Saturday, August 7, 2010

If you scare easy or have a weak stomach, don’t read this …

By John Sykes

I have had a sense of some impending disaster, of something really out of whack in this economy. This may be why.

John J. Xenakis in War and Peace and the Law of Mean Reversion:

As I always like to point out, mainstream economists didn’t predict or explain the tech bubble, or why it occurred in 1995 instead of 1985 or 2005. They didn’t predict and can’t explain the real estate bubble, the credit bubble, the credit freeze, the financial crisis, or the worldwide trade and transportation freeze. They can’t explain what’s happening today, and they have no idea what’s coming next year.

imageXenakis then uses one of the few reliable measures of stock values, the price/earnings ratio, to make the point that we are in a massive bubble that will have to end with a “reversion to the mean” of stock prices. Study this graph.

The mean is that blue line. To revert to that mean and make up for the time and distance we have spent above it can only happen with a bubble burst that will take many years and take PE ratios well below the blue line. Xenakis again:

Claiming “this time it’s different” is a fantasy. Just one look at that graph will tell you that we’re headed for the biggest crash in history, much larger than the 1930s crash. This is a mathematical certainty.

At the risk of oversimplifying what Xenakis says, we are going to have to pay for the booms we had by returning to the mean.

The poison that filled every corner of the economy, starting in 1995, was debt. Debt filled the business economy, debt filled the consumer economy, and debt filled the government economy — in America, in Europe, in China, and elsewhere. The poison created consumer products, created jobs, and created a risk-seeking population. It takes as many years to remove the poison as it did to create it.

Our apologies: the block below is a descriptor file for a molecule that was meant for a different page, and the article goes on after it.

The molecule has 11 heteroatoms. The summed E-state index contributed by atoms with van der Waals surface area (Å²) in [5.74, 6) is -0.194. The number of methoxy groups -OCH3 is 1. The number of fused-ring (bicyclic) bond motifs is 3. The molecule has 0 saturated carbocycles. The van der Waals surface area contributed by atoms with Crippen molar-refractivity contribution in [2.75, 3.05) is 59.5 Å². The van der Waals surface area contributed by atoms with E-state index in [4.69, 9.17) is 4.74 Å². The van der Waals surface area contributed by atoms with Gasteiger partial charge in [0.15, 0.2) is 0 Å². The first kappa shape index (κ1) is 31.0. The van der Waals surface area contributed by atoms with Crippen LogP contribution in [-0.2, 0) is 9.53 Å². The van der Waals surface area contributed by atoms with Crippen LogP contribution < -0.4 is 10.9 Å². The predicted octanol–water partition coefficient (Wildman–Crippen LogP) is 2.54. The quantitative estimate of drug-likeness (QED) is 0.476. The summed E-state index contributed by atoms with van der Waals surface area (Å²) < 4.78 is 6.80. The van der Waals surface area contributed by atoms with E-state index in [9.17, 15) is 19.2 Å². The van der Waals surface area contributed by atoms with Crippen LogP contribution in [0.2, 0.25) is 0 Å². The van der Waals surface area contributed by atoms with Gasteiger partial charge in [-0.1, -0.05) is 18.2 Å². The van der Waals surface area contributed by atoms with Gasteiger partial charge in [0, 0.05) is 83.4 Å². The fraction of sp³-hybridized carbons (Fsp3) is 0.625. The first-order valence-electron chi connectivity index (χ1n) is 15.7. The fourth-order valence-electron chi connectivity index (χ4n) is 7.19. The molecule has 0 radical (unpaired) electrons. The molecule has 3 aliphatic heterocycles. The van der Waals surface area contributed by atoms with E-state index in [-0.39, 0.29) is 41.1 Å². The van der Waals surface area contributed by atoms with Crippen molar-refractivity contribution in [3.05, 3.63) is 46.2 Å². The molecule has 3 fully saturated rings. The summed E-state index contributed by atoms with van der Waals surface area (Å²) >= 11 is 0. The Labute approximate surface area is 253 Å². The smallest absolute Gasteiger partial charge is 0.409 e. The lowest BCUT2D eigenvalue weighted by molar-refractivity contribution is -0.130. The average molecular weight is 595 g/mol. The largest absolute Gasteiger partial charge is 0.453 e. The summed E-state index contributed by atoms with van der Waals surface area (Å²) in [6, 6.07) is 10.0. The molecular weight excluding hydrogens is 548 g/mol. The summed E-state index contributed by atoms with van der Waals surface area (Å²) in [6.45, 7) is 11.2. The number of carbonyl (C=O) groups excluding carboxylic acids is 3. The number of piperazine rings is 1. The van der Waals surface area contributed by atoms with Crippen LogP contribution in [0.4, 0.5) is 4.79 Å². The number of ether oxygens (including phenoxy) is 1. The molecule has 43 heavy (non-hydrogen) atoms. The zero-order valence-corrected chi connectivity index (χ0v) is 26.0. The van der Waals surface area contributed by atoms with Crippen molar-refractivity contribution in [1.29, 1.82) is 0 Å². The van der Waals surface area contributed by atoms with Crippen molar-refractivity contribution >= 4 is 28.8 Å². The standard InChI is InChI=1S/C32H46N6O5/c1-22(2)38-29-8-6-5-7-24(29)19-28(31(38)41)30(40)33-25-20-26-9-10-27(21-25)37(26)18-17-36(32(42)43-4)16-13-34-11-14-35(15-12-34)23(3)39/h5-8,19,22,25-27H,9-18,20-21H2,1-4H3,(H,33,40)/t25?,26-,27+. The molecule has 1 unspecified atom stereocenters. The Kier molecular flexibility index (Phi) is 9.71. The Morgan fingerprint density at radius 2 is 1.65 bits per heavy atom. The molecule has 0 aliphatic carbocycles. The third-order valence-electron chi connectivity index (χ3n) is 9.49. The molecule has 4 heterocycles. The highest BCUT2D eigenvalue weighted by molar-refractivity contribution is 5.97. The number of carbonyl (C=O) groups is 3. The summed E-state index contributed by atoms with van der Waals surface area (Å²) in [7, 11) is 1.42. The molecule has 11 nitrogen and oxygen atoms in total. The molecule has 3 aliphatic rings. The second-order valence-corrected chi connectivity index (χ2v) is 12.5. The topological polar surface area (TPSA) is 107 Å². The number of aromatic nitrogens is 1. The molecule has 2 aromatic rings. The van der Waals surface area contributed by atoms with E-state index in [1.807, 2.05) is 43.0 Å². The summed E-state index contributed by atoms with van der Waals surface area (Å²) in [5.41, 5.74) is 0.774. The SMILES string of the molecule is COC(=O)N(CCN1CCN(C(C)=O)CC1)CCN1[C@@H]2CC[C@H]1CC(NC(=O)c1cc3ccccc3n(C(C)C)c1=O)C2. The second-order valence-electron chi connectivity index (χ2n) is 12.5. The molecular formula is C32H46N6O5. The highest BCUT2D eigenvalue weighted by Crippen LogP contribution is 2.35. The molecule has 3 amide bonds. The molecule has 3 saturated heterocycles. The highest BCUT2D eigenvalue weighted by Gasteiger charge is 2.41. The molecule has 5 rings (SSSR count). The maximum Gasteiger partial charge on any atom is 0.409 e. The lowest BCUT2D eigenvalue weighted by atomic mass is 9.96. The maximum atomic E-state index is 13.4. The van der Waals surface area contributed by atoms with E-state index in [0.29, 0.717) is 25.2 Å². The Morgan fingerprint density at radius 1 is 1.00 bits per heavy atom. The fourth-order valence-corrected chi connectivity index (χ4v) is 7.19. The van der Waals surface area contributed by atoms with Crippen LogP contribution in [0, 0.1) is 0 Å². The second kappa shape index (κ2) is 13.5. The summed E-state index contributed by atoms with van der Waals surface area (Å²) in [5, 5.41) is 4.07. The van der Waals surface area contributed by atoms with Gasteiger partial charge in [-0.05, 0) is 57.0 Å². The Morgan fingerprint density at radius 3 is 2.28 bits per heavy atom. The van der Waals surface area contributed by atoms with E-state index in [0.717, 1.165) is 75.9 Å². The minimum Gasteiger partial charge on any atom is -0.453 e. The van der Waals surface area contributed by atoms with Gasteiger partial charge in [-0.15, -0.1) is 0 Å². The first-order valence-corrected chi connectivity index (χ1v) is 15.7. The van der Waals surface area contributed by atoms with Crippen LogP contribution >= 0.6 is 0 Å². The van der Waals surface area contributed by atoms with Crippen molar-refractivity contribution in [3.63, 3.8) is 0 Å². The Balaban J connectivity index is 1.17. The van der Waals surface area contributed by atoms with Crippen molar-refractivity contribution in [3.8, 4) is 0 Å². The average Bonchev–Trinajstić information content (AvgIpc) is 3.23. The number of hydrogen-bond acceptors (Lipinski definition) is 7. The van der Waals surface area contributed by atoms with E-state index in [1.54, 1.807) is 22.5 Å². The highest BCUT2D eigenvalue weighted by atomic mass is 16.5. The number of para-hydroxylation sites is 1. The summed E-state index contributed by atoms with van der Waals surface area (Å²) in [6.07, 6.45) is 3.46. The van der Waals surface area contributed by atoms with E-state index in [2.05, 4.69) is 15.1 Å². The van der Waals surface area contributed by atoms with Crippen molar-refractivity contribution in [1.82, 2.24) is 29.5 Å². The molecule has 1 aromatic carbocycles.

One obvious sign of this is that trillions of dollars of “toxic assets” are still in financial portfolios around the world at nominal value — without having been “marked to market.” This “deleveraging” process has already taken several years and has hardly begun. It will take much longer than 200 days.

Some will argue that this is old thinking, that tested rules on market behavior can change. Nonsense. At some time you always revert to a mean. The only question is for how long and with how many years of pain.

Read the whole article. His ending isn’t pretty:

The same factors that led to the 2007 credit crunch still exist today, only they’re much worse. Banks that were too big to fail are much bigger. Banksters that screwed and defrauded their customers and clients, so they could pay themselves million dollar bonuses, are still doing so.

From the point of view of Generational Dynamics, the financial crisis has only begun. Once the real crisis occurs, and tens of millions of people lose their jobs and face starvation, a lot of the world will blame their neighbors and the United States. The result won’t be pretty.

This is truly scary ………

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